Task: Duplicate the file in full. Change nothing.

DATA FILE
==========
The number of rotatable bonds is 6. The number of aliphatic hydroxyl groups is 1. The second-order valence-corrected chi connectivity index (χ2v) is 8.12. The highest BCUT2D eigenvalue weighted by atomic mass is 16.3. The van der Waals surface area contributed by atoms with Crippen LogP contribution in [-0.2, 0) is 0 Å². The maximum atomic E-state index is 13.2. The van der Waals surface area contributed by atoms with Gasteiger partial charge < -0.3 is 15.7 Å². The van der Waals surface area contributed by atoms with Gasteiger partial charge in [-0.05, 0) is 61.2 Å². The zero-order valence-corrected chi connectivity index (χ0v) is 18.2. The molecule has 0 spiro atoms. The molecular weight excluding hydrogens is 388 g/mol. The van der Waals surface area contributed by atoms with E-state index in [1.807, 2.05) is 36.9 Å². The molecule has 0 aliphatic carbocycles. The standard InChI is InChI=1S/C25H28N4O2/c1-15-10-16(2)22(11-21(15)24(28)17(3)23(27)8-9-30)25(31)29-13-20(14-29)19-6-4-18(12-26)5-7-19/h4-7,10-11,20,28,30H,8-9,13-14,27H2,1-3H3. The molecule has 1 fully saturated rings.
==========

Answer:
The number of rotatable bonds is 6. The number of aliphatic hydroxyl groups is 1. The second-order valence-corrected chi connectivity index (χ2v) is 8.12. The highest BCUT2D eigenvalue weighted by atomic mass is 16.3. The van der Waals surface area contributed by atoms with Crippen LogP contribution in [-0.2, 0) is 0 Å². The maximum atomic E-state index is 13.2. The van der Waals surface area contributed by atoms with Gasteiger partial charge < -0.3 is 15.7 Å². The van der Waals surface area contributed by atoms with Gasteiger partial charge in [-0.05, 0) is 61.2 Å². The zero-order valence-corrected chi connectivity index (χ0v) is 18.2. The molecule has 0 spiro atoms. The molecular weight excluding hydrogens is 388 g/mol. The van der Waals surface area contributed by atoms with E-state index in [1.807, 2.05) is 36.9 Å². The molecule has 0 aliphatic carbocycles. The standard InChI is InChI=1S/C25H28N4O2/c1-15-10-16(2)22(11-21(15)24(28)17(3)23(27)8-9-30)25(31)29-13-20(14-29)19-6-4-18(12-26)5-7-19/h4-7,10-11,20,28,30H,8-9,13-14,27H2,1-3H3. The molecule has 1 fully saturated rings.